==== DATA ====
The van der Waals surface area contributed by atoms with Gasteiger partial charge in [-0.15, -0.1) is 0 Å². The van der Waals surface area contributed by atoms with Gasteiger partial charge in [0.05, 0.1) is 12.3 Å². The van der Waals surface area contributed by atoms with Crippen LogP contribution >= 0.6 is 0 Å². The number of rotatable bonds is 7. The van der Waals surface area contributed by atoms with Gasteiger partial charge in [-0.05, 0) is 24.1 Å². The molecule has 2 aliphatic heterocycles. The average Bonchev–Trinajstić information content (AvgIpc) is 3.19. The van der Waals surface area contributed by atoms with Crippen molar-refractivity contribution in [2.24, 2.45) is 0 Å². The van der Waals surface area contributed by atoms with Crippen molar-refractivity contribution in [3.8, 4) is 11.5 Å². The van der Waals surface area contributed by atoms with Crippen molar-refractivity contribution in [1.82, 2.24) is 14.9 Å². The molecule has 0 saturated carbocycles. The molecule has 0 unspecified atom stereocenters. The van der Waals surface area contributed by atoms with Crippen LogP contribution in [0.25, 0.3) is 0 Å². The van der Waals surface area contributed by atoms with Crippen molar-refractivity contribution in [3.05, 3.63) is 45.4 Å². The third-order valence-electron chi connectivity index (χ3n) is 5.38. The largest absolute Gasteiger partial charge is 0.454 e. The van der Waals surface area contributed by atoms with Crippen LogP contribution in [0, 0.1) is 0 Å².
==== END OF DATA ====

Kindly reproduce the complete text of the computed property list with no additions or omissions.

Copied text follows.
The van der Waals surface area contributed by atoms with Gasteiger partial charge in [-0.15, -0.1) is 0 Å². The van der Waals surface area contributed by atoms with Gasteiger partial charge in [0.05, 0.1) is 12.3 Å². The van der Waals surface area contributed by atoms with Crippen LogP contribution >= 0.6 is 0 Å². The number of rotatable bonds is 7. The van der Waals surface area contributed by atoms with Gasteiger partial charge in [-0.05, 0) is 24.1 Å². The molecule has 2 aliphatic heterocycles. The average Bonchev–Trinajstić information content (AvgIpc) is 3.19. The van der Waals surface area contributed by atoms with Crippen molar-refractivity contribution in [2.24, 2.45) is 0 Å². The van der Waals surface area contributed by atoms with Crippen molar-refractivity contribution in [3.8, 4) is 11.5 Å². The van der Waals surface area contributed by atoms with Crippen molar-refractivity contribution in [1.82, 2.24) is 14.9 Å². The molecule has 0 saturated carbocycles. The molecule has 0 unspecified atom stereocenters. The van der Waals surface area contributed by atoms with Crippen LogP contribution in [0.25, 0.3) is 0 Å². The van der Waals surface area contributed by atoms with Crippen molar-refractivity contribution in [3.05, 3.63) is 45.4 Å². The third-order valence-electron chi connectivity index (χ3n) is 5.38. The largest absolute Gasteiger partial charge is 0.454 e. The van der Waals surface area contributed by atoms with Crippen LogP contribution in [0, 0.1) is 0 Å².